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METHODS article

Front. Bioeng. Biotechnol., 17 September 2020
Sec. Biomaterials
Volume 8 - 2020 |

Multiparametric Color Tendency Analysis (MCTA): A Method to Analyze Several Flow Cytometry Labelings Simultaneously

  • 1Laboratório de Inovações em Terapias, Ensino e Bioprodutos, Instituto Oswaldo Cruz, Fundação Oswaldo Cruz, Rio de Janeiro, Brazil
  • 2Scientific Computing Program, Fundação Oswaldo Cruz, Rio de Janeiro, Brazil
  • 3Department of Natural Sciences, University of California, Merced, Merced, CA, United States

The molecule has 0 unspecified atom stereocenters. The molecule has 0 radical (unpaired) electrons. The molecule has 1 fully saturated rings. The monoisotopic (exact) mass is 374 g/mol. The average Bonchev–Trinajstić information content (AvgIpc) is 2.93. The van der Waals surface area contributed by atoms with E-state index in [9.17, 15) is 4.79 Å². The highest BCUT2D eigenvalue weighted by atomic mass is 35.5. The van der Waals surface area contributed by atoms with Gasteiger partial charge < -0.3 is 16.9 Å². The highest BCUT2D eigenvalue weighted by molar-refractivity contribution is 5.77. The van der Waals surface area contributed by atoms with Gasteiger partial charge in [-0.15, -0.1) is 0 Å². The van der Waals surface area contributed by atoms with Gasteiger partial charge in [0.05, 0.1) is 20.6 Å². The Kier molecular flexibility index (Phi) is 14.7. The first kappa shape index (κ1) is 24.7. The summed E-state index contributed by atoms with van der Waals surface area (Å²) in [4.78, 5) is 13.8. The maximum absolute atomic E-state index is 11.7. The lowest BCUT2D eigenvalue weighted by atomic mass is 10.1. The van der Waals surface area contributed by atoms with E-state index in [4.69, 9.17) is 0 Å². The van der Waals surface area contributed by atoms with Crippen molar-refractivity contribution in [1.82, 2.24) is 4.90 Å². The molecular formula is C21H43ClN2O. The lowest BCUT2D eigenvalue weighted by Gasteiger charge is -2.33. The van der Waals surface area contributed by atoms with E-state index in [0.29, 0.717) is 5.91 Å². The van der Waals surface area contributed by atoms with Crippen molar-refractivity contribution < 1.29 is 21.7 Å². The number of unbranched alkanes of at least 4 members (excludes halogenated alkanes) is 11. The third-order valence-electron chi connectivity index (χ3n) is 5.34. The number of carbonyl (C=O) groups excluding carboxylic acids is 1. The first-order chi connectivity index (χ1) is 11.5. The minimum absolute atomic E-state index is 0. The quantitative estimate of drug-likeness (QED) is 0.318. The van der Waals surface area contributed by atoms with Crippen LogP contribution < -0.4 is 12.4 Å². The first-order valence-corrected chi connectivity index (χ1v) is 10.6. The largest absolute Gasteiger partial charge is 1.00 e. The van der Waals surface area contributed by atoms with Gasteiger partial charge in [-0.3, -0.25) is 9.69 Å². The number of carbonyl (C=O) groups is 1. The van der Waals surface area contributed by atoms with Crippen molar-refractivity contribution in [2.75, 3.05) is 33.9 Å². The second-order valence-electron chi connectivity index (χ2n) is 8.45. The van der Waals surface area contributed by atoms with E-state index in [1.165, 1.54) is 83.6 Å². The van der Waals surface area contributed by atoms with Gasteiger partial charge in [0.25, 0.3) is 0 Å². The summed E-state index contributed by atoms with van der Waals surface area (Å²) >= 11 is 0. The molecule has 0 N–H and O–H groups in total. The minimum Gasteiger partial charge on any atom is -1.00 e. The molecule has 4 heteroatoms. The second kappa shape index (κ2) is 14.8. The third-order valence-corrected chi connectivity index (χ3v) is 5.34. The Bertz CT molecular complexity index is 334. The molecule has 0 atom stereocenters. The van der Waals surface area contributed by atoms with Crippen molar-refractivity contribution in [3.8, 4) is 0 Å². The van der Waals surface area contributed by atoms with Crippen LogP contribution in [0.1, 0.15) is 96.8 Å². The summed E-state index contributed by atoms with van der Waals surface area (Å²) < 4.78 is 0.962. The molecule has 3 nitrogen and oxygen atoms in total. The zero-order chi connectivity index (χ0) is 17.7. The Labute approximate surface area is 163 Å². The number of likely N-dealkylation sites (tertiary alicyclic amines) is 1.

Despite the remarkable evolution of flow cytometers, fluorescent probes, and flow cytometry analysis software, most users still follow the same ways for data analysis. Conventional flow cytometry analysis relies on the creation of dot plot sequences, based on two fluorescence parameters at a time, to evidence phenotypically distinct populations. Thus, reaching conclusions about the biological characteristics of the samples is a fragmented and challenging process. We present here the MCTA (Multiparametric Color Tendency Analysis), a method for data analysis that considers multiple labelings simultaneously, extending and complementing conventional analysis. The MCTA method executes the background fluorescence exclusion, spillover compensation, and a user-defined gating strategy for subpopulation analysis. The results are then presented in conventional FSC x SSC dot plots with statistical data. For each event, the method converts each of the multiple fluorescence colors under analysis into a vector, with longer vectors being attributed to more intense labelings. Then, the MCTA generates a resultant vector, which is therefore mostly influenced by predominant labelings. The radial position of this resultant vector corresponds to a resultant color, making it easy to visualize phenotypic modulations among cellular subpopulations. Besides, it is a deterministic method that quickly assigns a resulting color to all events that obey the gating strategy, with no polymeric regions defined by the user or downsampling. The MCTA application generates a single dot plot showing all events in the FCS file, but a resultant color is attributed only to those that obey the gating strategy. Therefore, it can also help to evidence rare events or unpredicted subpopulations naturally excluded from the regions defined by the user. We believe that the MCTA method adds a new perspective over multiparametric flow cytometry analysis while evidencing modulations of molecular labeling profiles based on multiple fluorescences. Availability and implementation: The instructions for the MCTA application is freely available at